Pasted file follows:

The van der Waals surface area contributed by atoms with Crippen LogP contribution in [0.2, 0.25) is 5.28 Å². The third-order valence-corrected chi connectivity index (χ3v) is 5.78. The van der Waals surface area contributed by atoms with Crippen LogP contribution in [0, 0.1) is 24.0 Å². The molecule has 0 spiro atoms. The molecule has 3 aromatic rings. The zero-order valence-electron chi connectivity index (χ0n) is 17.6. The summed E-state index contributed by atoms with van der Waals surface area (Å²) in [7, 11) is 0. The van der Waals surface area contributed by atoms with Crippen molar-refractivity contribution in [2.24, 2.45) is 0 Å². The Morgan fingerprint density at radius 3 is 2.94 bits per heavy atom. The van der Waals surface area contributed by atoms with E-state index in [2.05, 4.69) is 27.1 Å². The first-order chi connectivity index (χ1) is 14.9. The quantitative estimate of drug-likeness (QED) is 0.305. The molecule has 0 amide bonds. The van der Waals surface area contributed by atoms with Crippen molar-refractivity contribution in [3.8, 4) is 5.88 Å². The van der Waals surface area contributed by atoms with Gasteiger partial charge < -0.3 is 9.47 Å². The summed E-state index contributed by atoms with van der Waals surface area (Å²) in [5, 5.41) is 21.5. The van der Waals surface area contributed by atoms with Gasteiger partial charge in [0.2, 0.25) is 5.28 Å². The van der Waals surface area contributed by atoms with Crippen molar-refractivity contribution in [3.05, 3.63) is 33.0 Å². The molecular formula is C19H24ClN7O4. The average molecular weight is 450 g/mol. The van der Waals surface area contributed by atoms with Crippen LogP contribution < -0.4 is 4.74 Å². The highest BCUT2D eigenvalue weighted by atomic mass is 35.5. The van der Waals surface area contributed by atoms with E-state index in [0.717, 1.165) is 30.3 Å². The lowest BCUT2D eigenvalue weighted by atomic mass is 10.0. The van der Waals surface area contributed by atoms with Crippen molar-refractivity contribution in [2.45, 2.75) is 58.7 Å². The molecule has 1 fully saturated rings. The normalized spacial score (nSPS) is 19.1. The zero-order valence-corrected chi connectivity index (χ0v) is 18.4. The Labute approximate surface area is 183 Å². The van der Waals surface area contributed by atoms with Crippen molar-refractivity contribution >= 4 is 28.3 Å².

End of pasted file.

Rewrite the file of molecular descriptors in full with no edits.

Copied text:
The van der Waals surface area contributed by atoms with Crippen LogP contribution in [0.2, 0.25) is 5.28 Å². The third-order valence-corrected chi connectivity index (χ3v) is 5.78. The van der Waals surface area contributed by atoms with Crippen LogP contribution in [0, 0.1) is 24.0 Å². The molecule has 0 spiro atoms. The molecule has 3 aromatic rings. The zero-order valence-electron chi connectivity index (χ0n) is 17.6. The summed E-state index contributed by atoms with van der Waals surface area (Å²) in [7, 11) is 0. The van der Waals surface area contributed by atoms with Crippen molar-refractivity contribution in [2.24, 2.45) is 0 Å². The Morgan fingerprint density at radius 3 is 2.94 bits per heavy atom. The van der Waals surface area contributed by atoms with E-state index in [2.05, 4.69) is 27.1 Å². The first-order chi connectivity index (χ1) is 14.9. The quantitative estimate of drug-likeness (QED) is 0.305. The molecule has 0 amide bonds. The van der Waals surface area contributed by atoms with Crippen molar-refractivity contribution in [3.8, 4) is 5.88 Å². The van der Waals surface area contributed by atoms with Gasteiger partial charge < -0.3 is 9.47 Å². The summed E-state index contributed by atoms with van der Waals surface area (Å²) in [5, 5.41) is 21.5. The van der Waals surface area contributed by atoms with Gasteiger partial charge in [0.2, 0.25) is 5.28 Å². The van der Waals surface area contributed by atoms with Crippen molar-refractivity contribution in [3.05, 3.63) is 33.0 Å². The molecular formula is C19H24ClN7O4. The average molecular weight is 450 g/mol. The van der Waals surface area contributed by atoms with Crippen LogP contribution < -0.4 is 4.74 Å². The highest BCUT2D eigenvalue weighted by atomic mass is 35.5. The van der Waals surface area contributed by atoms with E-state index in [0.717, 1.165) is 30.3 Å². The lowest BCUT2D eigenvalue weighted by atomic mass is 10.0. The van der Waals surface area contributed by atoms with Crippen molar-refractivity contribution in [2.45, 2.75) is 58.7 Å². The molecule has 1 fully saturated rings. The normalized spacial score (nSPS) is 19.1. The zero-order valence-corrected chi connectivity index (χ0v) is 18.4. The Labute approximate surface area is 183 Å². The van der Waals surface area contributed by atoms with Crippen molar-refractivity contribution >= 4 is 28.3 Å².